I just added my first GS to the stable - a G310GS. It's actually taller than the Tiger :eek:, but a LOT easier to pick up when it takes a nap.
My main issue with the Triumph was when riding Two up plus luggage. Several times when at very low speed or coming to a halt in that mode I came close to dropping it. Being of light sture and only 5'8" didn't help. However I really loved that bike and for such a big lump it was very nimble when riding solo on backroads and the like. I will always have a soft spot for that gorgeous three cylinder motor.
 

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Just a fun addition which is a pertinant, but far from necessary, addition to the conversation.
See point #2 @ 2:58 for my point.

 

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As a returning rider , I am looking at my options. Most of my 55 years of riding took place on BMW's... specifically the GS. I have owned Hondas, Kawasaki, Yamaha, Indian Springfield, HD for like a week...lol. Sadly, the BMW dealer ship near me ( 55 miles) is now gone. The nearest is 200 miles. I have been looking at all scenario's , like service and reliability etc. I do not see doing any more Iron Butt rides or 3 week trips. That all said, I am seriously considering a new old stock 2015 DL1000. It seems BMW has developed a really bad reputation for quality and even worse when it comes to getting a warrantee issue resolved.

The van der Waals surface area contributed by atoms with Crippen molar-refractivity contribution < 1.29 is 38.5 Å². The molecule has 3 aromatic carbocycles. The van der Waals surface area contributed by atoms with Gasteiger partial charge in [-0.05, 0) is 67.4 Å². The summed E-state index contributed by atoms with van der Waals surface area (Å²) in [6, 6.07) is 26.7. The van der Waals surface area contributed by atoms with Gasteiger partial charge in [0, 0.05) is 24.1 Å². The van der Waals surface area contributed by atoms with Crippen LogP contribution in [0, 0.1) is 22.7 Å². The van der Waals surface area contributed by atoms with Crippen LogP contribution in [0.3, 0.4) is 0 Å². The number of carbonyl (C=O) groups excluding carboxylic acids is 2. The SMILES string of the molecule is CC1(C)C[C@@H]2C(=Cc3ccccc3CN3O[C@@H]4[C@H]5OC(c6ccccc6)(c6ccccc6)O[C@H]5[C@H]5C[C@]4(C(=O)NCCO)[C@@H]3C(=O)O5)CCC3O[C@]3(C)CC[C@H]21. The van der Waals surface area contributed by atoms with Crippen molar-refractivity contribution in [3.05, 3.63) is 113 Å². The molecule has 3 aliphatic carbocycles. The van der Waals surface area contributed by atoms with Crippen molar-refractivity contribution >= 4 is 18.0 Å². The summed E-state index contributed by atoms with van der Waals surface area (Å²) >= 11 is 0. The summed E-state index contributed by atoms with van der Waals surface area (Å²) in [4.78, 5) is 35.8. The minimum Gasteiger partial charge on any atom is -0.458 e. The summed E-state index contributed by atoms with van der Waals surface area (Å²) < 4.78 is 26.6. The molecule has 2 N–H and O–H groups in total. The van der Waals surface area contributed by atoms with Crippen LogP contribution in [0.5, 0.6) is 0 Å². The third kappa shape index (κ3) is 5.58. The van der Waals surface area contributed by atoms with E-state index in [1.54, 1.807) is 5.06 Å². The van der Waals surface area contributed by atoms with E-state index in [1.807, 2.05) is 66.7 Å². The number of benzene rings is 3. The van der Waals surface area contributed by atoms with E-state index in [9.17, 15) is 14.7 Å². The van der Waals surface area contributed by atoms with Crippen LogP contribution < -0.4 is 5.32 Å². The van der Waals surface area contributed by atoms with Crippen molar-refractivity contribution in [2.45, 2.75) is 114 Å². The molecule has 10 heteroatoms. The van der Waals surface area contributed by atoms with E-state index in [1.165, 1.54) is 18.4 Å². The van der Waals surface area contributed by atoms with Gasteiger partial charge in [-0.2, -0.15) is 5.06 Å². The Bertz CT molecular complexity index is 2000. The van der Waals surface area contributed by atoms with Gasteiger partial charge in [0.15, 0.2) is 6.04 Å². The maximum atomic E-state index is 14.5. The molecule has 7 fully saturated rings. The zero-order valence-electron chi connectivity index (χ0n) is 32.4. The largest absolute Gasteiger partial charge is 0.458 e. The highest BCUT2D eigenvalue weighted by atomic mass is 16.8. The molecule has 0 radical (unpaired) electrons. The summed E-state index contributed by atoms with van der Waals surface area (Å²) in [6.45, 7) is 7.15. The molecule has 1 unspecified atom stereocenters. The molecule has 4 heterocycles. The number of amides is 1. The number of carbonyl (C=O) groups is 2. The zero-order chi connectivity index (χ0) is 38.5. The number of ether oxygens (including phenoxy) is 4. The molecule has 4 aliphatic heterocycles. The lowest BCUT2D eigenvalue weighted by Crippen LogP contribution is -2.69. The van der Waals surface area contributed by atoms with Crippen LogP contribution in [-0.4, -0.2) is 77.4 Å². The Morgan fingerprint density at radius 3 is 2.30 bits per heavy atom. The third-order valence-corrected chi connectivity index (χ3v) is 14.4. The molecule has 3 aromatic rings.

What I do not know is, what was your experiences with dealer ships? How much trouble is using/ riding a bike with a chain. I know back in the 70's it sucked!

FWIW, I have been reading on here for days ( nothing else to do). Seems there are as many ways to maintain a chain as bike owners. Very CONFUSING !

What would be a good price? It is a standard model !


Thanks for your well thought out response!
Cheers,
David
I backed out of a deal to buy a mid mileage 1200gs. I just couldn’t get past the recent unreliability and cost of repair if you actually have a dealer in the area.
Very happy with a newer, less miles V2